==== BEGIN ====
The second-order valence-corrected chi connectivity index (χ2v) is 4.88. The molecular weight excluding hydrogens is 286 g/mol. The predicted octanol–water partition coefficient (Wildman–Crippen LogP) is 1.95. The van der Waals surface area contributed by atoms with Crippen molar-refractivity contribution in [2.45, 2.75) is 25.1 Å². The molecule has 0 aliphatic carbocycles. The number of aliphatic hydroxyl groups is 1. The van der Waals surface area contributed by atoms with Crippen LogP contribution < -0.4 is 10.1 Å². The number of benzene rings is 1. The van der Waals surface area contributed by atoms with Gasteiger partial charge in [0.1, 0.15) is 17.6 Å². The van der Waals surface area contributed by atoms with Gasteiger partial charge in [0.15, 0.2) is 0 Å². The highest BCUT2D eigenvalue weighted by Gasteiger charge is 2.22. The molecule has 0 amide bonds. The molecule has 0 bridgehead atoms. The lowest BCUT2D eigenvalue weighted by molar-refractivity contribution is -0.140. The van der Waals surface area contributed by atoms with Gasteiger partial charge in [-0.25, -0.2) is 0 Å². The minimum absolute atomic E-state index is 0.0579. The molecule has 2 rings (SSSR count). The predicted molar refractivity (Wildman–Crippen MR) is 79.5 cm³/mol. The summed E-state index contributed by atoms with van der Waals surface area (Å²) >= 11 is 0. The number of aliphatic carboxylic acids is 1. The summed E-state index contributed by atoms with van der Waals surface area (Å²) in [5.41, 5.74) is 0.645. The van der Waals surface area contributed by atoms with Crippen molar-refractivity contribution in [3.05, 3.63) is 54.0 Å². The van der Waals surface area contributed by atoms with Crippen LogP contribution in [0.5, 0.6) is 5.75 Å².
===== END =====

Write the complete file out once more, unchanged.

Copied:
The second-order valence-corrected chi connectivity index (χ2v) is 4.88. The molecular weight excluding hydrogens is 286 g/mol. The predicted octanol–water partition coefficient (Wildman–Crippen LogP) is 1.95. The van der Waals surface area contributed by atoms with Crippen molar-refractivity contribution in [2.45, 2.75) is 25.1 Å². The molecule has 0 aliphatic carbocycles. The number of aliphatic hydroxyl groups is 1. The van der Waals surface area contributed by atoms with Crippen LogP contribution < -0.4 is 10.1 Å². The number of benzene rings is 1. The van der Waals surface area contributed by atoms with Gasteiger partial charge in [0.1, 0.15) is 17.6 Å². The van der Waals surface area contributed by atoms with Gasteiger partial charge in [0.15, 0.2) is 0 Å². The highest BCUT2D eigenvalue weighted by Gasteiger charge is 2.22. The molecule has 0 amide bonds. The molecule has 0 bridgehead atoms. The lowest BCUT2D eigenvalue weighted by molar-refractivity contribution is -0.140. The van der Waals surface area contributed by atoms with Gasteiger partial charge in [-0.25, -0.2) is 0 Å². The minimum absolute atomic E-state index is 0.0579. The molecule has 2 rings (SSSR count). The predicted molar refractivity (Wildman–Crippen MR) is 79.5 cm³/mol. The summed E-state index contributed by atoms with van der Waals surface area (Å²) >= 11 is 0. The number of aliphatic carboxylic acids is 1. The summed E-state index contributed by atoms with van der Waals surface area (Å²) in [5.41, 5.74) is 0.645. The van der Waals surface area contributed by atoms with Crippen molar-refractivity contribution in [3.05, 3.63) is 54.0 Å². The van der Waals surface area contributed by atoms with Crippen LogP contribution in [0.5, 0.6) is 5.75 Å².